5 min read

Oblivion, not here nor there

Oblivion, not here nor there
Photo by Reza Bina / Unsplash
Happy Sunday!
Lithuania Tech Weekly #80
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tech philomaths - newsletter update

This community has grown to almost 1000 people - and we are pleased with the quality of it. Thanks for being together, for 90 newsletter issues now!

We are introducing memberships to do this project better, together.

How does it work?

  • Content remains public, arriving every week as usual
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rounds & capital


founder guide

further insights

a) VCs believe their chances of success are higher
b) Investors want to keep power and influence in their network
c) Serial founders have better connections and negotiate better

three questions

Paulius Uziela, Investment Manager, Coinvest Capital

1. What early-stage funding dynamics do you currently see in Lithuania?

With all the talk of VC market slowing down and difficulties for start-ups of raising capital – we see another angle as well – lack of quality pipeline. Covid may be the reason, as lockdown in 2020 may have been obstacle for new teams to network and find each other. It takes 1-2 years to develop their MVPs, so we may be experiencing the lagged consequences now. On the positive side, our angel network is still very active and eager for new opportunities. We do not see any deals from our pipeline failing due to market circumstances or angels backing out. Maybe because of our investment stage. But we can see from our portfolio that later stage VCs are postponing investments or acting more carefully when selecting investment targets. Nevertheless, start-ups now are more aware of runaway and target funds for longer periods (at least 18 months). Demand for innovation remains vast and contrary to previous technology crises of dotcom bubble (2000-01), the global VC ecosystem (not just US) is much more robust and should not see (hopefully) such extreme effects.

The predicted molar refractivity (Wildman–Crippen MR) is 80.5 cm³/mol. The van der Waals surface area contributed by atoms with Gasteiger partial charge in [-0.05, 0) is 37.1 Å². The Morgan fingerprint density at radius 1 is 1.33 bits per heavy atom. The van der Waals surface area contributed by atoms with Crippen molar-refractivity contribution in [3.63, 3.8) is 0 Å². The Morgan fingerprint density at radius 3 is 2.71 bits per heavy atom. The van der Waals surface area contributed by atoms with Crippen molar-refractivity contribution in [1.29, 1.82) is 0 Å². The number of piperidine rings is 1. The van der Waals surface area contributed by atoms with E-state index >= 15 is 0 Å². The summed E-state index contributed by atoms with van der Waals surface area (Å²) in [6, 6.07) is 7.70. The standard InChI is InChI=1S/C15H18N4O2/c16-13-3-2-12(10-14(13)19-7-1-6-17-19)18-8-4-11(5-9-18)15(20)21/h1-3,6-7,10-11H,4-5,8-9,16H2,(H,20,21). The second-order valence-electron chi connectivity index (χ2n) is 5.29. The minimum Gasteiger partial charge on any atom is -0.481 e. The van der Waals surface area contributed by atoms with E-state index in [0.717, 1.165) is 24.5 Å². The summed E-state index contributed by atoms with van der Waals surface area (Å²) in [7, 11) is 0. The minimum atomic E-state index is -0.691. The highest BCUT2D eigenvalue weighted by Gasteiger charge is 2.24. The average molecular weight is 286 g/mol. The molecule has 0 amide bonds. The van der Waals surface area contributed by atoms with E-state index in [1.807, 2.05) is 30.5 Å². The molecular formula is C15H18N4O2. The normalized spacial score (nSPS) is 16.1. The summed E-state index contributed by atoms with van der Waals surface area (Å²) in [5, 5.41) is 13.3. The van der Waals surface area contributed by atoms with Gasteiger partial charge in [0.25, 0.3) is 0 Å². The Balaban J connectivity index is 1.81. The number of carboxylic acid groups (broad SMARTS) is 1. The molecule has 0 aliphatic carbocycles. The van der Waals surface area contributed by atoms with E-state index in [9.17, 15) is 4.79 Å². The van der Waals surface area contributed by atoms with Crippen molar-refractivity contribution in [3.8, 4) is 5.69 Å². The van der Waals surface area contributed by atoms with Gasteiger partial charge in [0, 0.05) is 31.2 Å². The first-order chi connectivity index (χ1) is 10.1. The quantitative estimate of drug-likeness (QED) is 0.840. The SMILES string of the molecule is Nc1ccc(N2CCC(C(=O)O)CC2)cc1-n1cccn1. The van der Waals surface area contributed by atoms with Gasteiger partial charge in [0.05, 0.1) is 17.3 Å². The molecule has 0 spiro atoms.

2. Where Coinvest Capital currently is in terms of capital deployed VS available? Is your investment limited to having enough angels to lead rounds?

We have EUR 10m of deployed capital and EUR 15m available. We are coinvesting with business angels and have a requirement for angel syndicates to have at least 3 members. However, we also do our own due diligence (business, market, team, legal) and have our own investment committee. Therefore, we do not invest in all investments proposed by business angels. Regarding business angels – we foresee that promising start-ups don`t have much struggle to gather syndicates of 5-10 angels. On the other hand, there is lack of angels that would be determined (and at the same time who would also have relevant market experience) to be “lead” angel of the round. Our angel community is young not only in terms of ecosystem being young, but they are also young in terms of age (i.e. angels who only recently made exits). As a result, business angels still have their own projects and investing is their side activity, for which they do not always have required time.

3. What have been your overall learnings from 23 startup portfolio? For example, what makes founder-angel relationships work?

Founders are usually too optimistic and opportunistic (maybe that`s why they are founders) about their business, therefore they are much better at forecasting expenses than revenue :)

Such basic as having the management board following budget in excel month to month may save some start-ups from burning their cash prematurely. Therefore, we see the most successful cases of founder-angel relationship as the ones that have more or less structured approach – regular meetings, strong KPIs, timeline, and clear reporting procedures. This may sound a little bit bureaucratic, but as we see from practice – it helps founders to understand how they are proceeding, and investors to understand where they can be valuable and help founders. Also, best founder-angel cooperation is when founders are looking not only for money, but for experienced and value adding partner as well.